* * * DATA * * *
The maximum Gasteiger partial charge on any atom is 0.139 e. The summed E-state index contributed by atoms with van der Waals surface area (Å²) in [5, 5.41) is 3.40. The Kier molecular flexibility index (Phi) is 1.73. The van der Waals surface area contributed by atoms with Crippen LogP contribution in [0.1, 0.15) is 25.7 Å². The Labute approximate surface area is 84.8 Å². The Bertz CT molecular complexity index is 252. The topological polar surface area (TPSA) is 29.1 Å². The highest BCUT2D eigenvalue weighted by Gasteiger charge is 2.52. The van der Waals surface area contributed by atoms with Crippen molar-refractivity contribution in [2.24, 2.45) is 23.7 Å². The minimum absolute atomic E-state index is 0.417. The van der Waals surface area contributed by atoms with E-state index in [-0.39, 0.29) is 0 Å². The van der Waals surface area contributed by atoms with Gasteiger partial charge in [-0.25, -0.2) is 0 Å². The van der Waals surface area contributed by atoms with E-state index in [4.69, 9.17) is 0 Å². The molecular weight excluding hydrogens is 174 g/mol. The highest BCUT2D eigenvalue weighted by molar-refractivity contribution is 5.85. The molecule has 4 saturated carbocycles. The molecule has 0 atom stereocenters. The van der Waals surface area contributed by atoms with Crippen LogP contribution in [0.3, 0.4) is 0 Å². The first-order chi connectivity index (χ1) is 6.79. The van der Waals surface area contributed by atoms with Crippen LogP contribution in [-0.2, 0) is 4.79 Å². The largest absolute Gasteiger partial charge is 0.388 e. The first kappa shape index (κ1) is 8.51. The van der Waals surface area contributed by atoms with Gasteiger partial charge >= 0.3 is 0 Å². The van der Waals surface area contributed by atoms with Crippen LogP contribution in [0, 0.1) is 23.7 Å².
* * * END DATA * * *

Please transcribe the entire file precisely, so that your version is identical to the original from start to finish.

The maximum Gasteiger partial charge on any atom is 0.139 e. The summed E-state index contributed by atoms with van der Waals surface area (Å²) in [5, 5.41) is 3.40. The Kier molecular flexibility index (Phi) is 1.73. The van der Waals surface area contributed by atoms with Crippen LogP contribution in [0.1, 0.15) is 25.7 Å². The Labute approximate surface area is 84.8 Å². The Bertz CT molecular complexity index is 252. The topological polar surface area (TPSA) is 29.1 Å². The highest BCUT2D eigenvalue weighted by Gasteiger charge is 2.52. The van der Waals surface area contributed by atoms with Crippen molar-refractivity contribution in [2.24, 2.45) is 23.7 Å². The minimum absolute atomic E-state index is 0.417. The van der Waals surface area contributed by atoms with E-state index in [-0.39, 0.29) is 0 Å². The van der Waals surface area contributed by atoms with Gasteiger partial charge in [-0.25, -0.2) is 0 Å². The van der Waals surface area contributed by atoms with E-state index in [4.69, 9.17) is 0 Å². The molecular weight excluding hydrogens is 174 g/mol. The highest BCUT2D eigenvalue weighted by molar-refractivity contribution is 5.85. The molecule has 4 saturated carbocycles. The molecule has 0 atom stereocenters. The van der Waals surface area contributed by atoms with Crippen LogP contribution in [0.3, 0.4) is 0 Å². The first-order chi connectivity index (χ1) is 6.79. The van der Waals surface area contributed by atoms with Crippen LogP contribution in [-0.2, 0) is 4.79 Å². The largest absolute Gasteiger partial charge is 0.388 e. The first kappa shape index (κ1) is 8.51. The van der Waals surface area contributed by atoms with Gasteiger partial charge >= 0.3 is 0 Å². The van der Waals surface area contributed by atoms with Crippen LogP contribution in [0, 0.1) is 23.7 Å².